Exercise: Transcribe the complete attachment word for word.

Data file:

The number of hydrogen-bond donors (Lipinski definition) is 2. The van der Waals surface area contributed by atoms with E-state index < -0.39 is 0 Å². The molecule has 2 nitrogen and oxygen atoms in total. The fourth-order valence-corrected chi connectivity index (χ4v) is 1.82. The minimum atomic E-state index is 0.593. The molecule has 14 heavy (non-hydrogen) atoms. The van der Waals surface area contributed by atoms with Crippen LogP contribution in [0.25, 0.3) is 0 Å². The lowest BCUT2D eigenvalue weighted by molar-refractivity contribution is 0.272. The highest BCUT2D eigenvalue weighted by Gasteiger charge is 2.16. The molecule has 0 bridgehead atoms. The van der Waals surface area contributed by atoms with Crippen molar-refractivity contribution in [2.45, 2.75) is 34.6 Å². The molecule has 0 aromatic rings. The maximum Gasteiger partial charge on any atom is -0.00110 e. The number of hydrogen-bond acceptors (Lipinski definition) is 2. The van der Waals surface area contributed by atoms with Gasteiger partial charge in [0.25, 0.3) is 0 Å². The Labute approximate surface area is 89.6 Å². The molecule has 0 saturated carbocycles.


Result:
The number of hydrogen-bond donors (Lipinski definition) is 2. The van der Waals surface area contributed by atoms with E-state index < -0.39 is 0 Å². The molecule has 2 nitrogen and oxygen atoms in total. The fourth-order valence-corrected chi connectivity index (χ4v) is 1.82. The minimum atomic E-state index is 0.593. The molecule has 14 heavy (non-hydrogen) atoms. The van der Waals surface area contributed by atoms with Crippen LogP contribution in [0.25, 0.3) is 0 Å². The lowest BCUT2D eigenvalue weighted by molar-refractivity contribution is 0.272. The highest BCUT2D eigenvalue weighted by Gasteiger charge is 2.16. The molecule has 0 bridgehead atoms. The van der Waals surface area contributed by atoms with Crippen molar-refractivity contribution in [2.45, 2.75) is 34.6 Å². The molecule has 0 aromatic rings. The maximum Gasteiger partial charge on any atom is -0.00110 e. The number of hydrogen-bond acceptors (Lipinski definition) is 2. The van der Waals surface area contributed by atoms with Gasteiger partial charge in [0.25, 0.3) is 0 Å². The Labute approximate surface area is 89.6 Å². The molecule has 0 saturated carbocycles.